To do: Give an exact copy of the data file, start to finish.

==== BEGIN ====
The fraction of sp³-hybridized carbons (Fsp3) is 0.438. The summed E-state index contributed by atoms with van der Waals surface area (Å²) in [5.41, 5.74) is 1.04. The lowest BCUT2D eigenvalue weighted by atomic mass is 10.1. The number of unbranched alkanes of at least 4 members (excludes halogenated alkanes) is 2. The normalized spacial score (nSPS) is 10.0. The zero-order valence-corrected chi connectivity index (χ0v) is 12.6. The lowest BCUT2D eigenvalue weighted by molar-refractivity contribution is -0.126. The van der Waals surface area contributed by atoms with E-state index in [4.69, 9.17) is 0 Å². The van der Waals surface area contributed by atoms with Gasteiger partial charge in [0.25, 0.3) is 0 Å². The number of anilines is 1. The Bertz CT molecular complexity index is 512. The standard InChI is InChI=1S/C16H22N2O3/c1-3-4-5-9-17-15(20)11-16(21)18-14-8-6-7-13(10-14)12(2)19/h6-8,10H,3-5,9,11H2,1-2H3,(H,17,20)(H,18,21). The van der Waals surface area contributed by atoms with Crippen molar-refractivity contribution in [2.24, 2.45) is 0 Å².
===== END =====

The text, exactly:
The fraction of sp³-hybridized carbons (Fsp3) is 0.438. The summed E-state index contributed by atoms with van der Waals surface area (Å²) in [5.41, 5.74) is 1.04. The lowest BCUT2D eigenvalue weighted by atomic mass is 10.1. The number of unbranched alkanes of at least 4 members (excludes halogenated alkanes) is 2. The normalized spacial score (nSPS) is 10.0. The zero-order valence-corrected chi connectivity index (χ0v) is 12.6. The lowest BCUT2D eigenvalue weighted by molar-refractivity contribution is -0.126. The van der Waals surface area contributed by atoms with E-state index in [4.69, 9.17) is 0 Å². The van der Waals surface area contributed by atoms with Gasteiger partial charge in [0.25, 0.3) is 0 Å². The number of anilines is 1. The Bertz CT molecular complexity index is 512. The standard InChI is InChI=1S/C16H22N2O3/c1-3-4-5-9-17-15(20)11-16(21)18-14-8-6-7-13(10-14)12(2)19/h6-8,10H,3-5,9,11H2,1-2H3,(H,17,20)(H,18,21). The van der Waals surface area contributed by atoms with Crippen molar-refractivity contribution in [2.24, 2.45) is 0 Å².